The Intruder is a 1962 American film directed by Roger Corman, after a novel by Charles Beaumont, starring William Shatner. Also called Shame in US release, and The Stranger in the UK release. The story depicts the machinations of a racist named Adam Cramer (portrayed by Shatner), who arrives in the fictitious small southern town of Caxton in order to incite townspeople to racial violence against the town's black minority and court-ordered school integration.
The film is also known under its reissue titles as I Hate Your Guts! and Shame.
The now famous introduction to Cramer is a simple shot of him stepping off a bus, carrying only a light suitcase, with innate confidence, a confidence which remains with him. On an interpersonal level, starting with the first character Cramer meets, the audience sees he is a charmer, but it is soon revealed that the character uses this charm quite professionally, in furtherance of a hard, cunning political effort to incite Caxton's existing racial tension into violence. At the same time, Cramer seeks personal pleasure with every interaction. Cramer's racist, incendiary politics are thereby proven inseparable from his pleasure. By manipulating many of Caxton's citizens on a personal level, Cramer implements a strategic plan to incite violent action, which culminates in a way even more violent than he predicted.
Following an inflammatory speech by Cramer in front of the town hall, the first act of open violence is when the Ku Klux Klan, headed by Cramer, burns a cross in the black district, followed by the harassment and near-lynching of a black driver and his family. It is then that a rational, internally secure character named Tom McDaniel, played by veteran actor Frank Maxwell realizes he is willing to stand up against both Cramer and the townspeople's hatred toward their black neighbors—this costs him a severe beating by his white neighbors, resulting in concussion and the loss of one eye. Realizing his grip on the mob may be fading, Cramer shrewdly manipulates McDaniel's teenage daughter (whom he had also seduced earlier in the movie) into making a false claim of interracial rape, which causes a mob to gather around the Caxton high school.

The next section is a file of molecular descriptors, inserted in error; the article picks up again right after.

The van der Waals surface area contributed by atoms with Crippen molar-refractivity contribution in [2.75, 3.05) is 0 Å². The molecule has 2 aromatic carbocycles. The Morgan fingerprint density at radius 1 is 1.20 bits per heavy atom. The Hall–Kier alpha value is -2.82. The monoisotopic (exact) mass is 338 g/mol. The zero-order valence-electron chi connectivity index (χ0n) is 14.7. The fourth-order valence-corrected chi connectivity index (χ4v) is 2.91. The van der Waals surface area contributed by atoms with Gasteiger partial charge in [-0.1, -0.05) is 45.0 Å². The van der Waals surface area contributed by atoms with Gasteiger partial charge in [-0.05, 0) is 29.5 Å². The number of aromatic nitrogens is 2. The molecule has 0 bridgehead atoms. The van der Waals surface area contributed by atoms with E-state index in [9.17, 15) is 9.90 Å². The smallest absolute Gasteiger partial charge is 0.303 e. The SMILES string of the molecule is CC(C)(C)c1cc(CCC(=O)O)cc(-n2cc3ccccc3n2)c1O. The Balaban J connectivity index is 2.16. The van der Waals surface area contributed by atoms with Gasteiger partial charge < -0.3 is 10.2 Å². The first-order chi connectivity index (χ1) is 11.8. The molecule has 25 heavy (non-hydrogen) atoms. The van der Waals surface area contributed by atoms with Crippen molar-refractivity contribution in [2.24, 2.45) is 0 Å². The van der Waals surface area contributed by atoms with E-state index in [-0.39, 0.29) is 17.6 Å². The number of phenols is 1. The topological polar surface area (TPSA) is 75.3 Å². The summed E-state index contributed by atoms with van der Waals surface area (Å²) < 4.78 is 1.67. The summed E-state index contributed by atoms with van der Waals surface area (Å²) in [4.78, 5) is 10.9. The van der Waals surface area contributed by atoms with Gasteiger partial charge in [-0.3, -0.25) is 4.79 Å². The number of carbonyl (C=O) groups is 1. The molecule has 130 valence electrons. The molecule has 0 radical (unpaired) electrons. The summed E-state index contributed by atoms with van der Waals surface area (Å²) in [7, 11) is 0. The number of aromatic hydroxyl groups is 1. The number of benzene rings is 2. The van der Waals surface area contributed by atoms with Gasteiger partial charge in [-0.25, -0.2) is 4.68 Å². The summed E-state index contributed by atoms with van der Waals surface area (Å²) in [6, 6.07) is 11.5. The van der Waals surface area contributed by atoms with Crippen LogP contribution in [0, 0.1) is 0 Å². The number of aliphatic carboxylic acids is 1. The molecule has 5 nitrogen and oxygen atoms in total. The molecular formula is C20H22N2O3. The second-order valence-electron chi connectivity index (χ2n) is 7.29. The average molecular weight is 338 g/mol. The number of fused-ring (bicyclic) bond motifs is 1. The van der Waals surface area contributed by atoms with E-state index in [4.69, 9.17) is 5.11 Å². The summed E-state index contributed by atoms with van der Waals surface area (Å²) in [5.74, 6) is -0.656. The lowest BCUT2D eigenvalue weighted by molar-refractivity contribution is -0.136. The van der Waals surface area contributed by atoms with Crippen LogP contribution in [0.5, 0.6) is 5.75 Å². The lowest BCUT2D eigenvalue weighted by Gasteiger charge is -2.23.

A parallel plot line has developed meanwhile, around Cramer's next-door neighbors at the motel, salesman Sam Griffin and his emotionally unstable wife, Vi, whom Cramer seduces while Griffin is away on business. Upon returning, Sam discovers his wife has left and confronts Cramer. Accurately assessing Cramer's nature during the ensuing confrontation, he goes on to break up the high school mob using his personal skills and natural presence, as well as a true confession by McDaniel's daughter. Rather than approach Cramer's sociopathy violently, or take revenge for Cramer's seduction of Griffin's wife, Griffin, without animosity, offers Cramer bus fare out of town.
The novel was published in 1958 and film rights were optioned by Seven Arts. They were unable to get the project off the ground and Corman bought the rights in 1960. He tried to get the film made with producer Edward Small for United Artists but Small pulled out. He then envisioned the film costing $500,000 and starring Tony Randall. However he was unable to raise enough money, with the movie being turned down by UA, Allied Artists and AIP. Corman managed to raise some funds from Pathe Labs with he and his brother Gene putting in the balance.
It was shot in black and white on location in southeast Missouri. Some of the production took place in East Prairie and Charleston (two towns in Mississippi County, Missouri). Before it was finished, local people objected to the film's portrayal of racism and segregation. Parts of the film were later filmed in Sikeston, Missouri. Although it only had a budget of $80,000, until recently it was the only Corman film to ever lose money. $6,000 paid by the recent documentary "Charles Beaumont: The Twilight Zone’s Magic Man" finally put it in the black.